Traditionally, mycosis fungoides has been divided into three stages: premycotic, mycotic and tumorous. The premycotic stage clinically presents as an erythematous (red), itchy, scaly lesion. Microscopic appearance is non-diagnostic and represented by chronic nonspecific dermatosis associated with psoriasiform changes in epidermis.

In the mycotic stage, infiltrative plaques appear and biopsy shows a polymorphous inflammatory infiltrate in the dermis that contains small numbers of frankly atypical lymphoid cells. These cells may line up individually along the epidermal basal layer. The latter finding if unaccompanied by spongiosis is highly suggestive of mycosis fungoides. In the tumorous stage a dense infiltrate of medium-sized lymphocytes with cerebroid nuclei expands the dermis.


A 1999 US-based study of patient records observed a 5-year relative survival rate of 77%, and a 10-year relative survival rate of 69%. After 11 years, the observed relative survival rate remained around 66%. Poorer survival is correlated with advanced age and black race. Superior survival was observed for married women compared with other gender and marital-status groups.[10]


Mycosis fungoides can be treated in a variety of ways.[11] Common treatments include simple sunlight, ultraviolet light (mainly NB-UVB 312 nm), topical steroids, topical and systemic chemotherapies, local superficial radiotherapy, the histone deacetylase inhibitor vorinostat, total skin electron radiation, photopheresis and systemic therapies (e.g. interferons, retinoids, rexinoids) or biological therapies. Treatments are often used in combination.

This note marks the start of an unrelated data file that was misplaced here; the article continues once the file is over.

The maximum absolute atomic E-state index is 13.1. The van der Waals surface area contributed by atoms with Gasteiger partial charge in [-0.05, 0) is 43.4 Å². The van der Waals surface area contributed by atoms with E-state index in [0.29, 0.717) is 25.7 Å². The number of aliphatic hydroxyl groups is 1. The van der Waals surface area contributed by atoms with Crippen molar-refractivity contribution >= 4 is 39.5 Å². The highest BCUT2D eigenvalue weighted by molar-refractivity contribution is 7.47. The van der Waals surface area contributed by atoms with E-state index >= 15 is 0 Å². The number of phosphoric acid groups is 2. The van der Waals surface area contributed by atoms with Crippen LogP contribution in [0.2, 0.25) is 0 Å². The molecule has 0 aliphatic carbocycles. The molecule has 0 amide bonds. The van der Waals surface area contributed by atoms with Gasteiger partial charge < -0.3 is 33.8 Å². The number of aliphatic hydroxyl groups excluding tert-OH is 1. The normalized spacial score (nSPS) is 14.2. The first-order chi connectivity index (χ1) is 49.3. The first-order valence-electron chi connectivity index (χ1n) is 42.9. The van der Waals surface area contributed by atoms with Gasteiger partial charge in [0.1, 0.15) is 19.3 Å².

There is limited evidence for the efficacy of topical and systemic therapies for mycosis fungoides.[12] Due to the possible adverse effects of these treatments in early disease it is recommended to begin therapy with topical and skin-directed treatments before progressing to more systemic therapies.[12] Larger and more extensive research is needed to identify effective treatment strategies for this disease.[12]

In 2010, the U.S. Food and Drug Administration granted orphan drug designation for naloxone lotion, a topical opioid receptor competitive antagonist used as a treatment for pruritus in cutaneous T-cell lymphoma.[13][14]

The US FDA approved the drug mogamulizumab (trade name Poteligeo) in August 2018 for treatment of relapsed or refractory mycosis fungoides and Sézary disease.[15]


It is rare for the disease to appear before age 20, and it appears to be noticeably more common in males than females, especially over the age of 50, where the incidence of the disease (the risk per person in the population) does increase. The average age of onset is between 45 and 55 years of age for patients with patch and plaque disease only, but is over 60 for patients who present with tumours, erythroderma (red skin) or a leukemic form (the Sézary syndrome). The incidence of mycosis fungoides was seen to be increasing till the year 2000 in the United States,[16] thought to be due to improvements in diagnostics. However, the reported incidence of the disease has since then remained constant,[17] suggesting another unknown reason for the jump seen before 2000.